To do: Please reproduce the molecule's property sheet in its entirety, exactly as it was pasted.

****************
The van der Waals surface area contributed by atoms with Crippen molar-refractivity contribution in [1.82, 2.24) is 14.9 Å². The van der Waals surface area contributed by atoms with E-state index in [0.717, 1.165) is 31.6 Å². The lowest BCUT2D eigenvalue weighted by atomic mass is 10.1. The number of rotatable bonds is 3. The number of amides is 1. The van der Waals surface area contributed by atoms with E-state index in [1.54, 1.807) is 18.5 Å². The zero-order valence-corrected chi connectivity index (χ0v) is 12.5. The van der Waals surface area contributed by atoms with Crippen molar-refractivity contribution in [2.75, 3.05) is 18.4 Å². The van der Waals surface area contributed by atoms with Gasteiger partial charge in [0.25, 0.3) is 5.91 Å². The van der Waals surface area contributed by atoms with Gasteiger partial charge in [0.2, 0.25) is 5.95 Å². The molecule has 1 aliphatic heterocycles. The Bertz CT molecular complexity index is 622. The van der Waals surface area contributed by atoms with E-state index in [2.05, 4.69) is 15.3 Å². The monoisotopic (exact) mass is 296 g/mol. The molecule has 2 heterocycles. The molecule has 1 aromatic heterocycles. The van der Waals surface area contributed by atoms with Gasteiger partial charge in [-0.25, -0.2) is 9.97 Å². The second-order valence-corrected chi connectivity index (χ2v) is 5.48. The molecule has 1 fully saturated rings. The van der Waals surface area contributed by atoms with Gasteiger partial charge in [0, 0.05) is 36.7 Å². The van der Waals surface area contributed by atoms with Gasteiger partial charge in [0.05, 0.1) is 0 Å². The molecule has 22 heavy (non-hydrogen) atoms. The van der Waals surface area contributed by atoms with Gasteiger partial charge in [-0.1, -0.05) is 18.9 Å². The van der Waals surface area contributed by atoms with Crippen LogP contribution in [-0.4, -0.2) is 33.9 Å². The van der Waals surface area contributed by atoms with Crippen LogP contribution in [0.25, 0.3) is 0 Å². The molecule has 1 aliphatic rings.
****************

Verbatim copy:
The van der Waals surface area contributed by atoms with Crippen molar-refractivity contribution in [1.82, 2.24) is 14.9 Å². The van der Waals surface area contributed by atoms with E-state index in [0.717, 1.165) is 31.6 Å². The lowest BCUT2D eigenvalue weighted by atomic mass is 10.1. The number of rotatable bonds is 3. The number of amides is 1. The van der Waals surface area contributed by atoms with E-state index in [1.54, 1.807) is 18.5 Å². The zero-order valence-corrected chi connectivity index (χ0v) is 12.5. The van der Waals surface area contributed by atoms with Crippen molar-refractivity contribution in [2.75, 3.05) is 18.4 Å². The van der Waals surface area contributed by atoms with Gasteiger partial charge in [0.25, 0.3) is 5.91 Å². The van der Waals surface area contributed by atoms with Gasteiger partial charge in [0.2, 0.25) is 5.95 Å². The molecule has 1 aliphatic heterocycles. The Bertz CT molecular complexity index is 622. The van der Waals surface area contributed by atoms with E-state index in [2.05, 4.69) is 15.3 Å². The monoisotopic (exact) mass is 296 g/mol. The molecule has 2 heterocycles. The molecule has 1 aromatic heterocycles. The van der Waals surface area contributed by atoms with Gasteiger partial charge in [-0.25, -0.2) is 9.97 Å². The second-order valence-corrected chi connectivity index (χ2v) is 5.48. The molecule has 1 fully saturated rings. The van der Waals surface area contributed by atoms with Gasteiger partial charge in [0, 0.05) is 36.7 Å². The van der Waals surface area contributed by atoms with Gasteiger partial charge in [0.05, 0.1) is 0 Å². The molecule has 22 heavy (non-hydrogen) atoms. The van der Waals surface area contributed by atoms with Gasteiger partial charge in [-0.1, -0.05) is 18.9 Å². The van der Waals surface area contributed by atoms with Crippen LogP contribution in [-0.4, -0.2) is 33.9 Å². The van der Waals surface area contributed by atoms with Crippen LogP contribution in [0.25, 0.3) is 0 Å². The molecule has 1 aliphatic rings.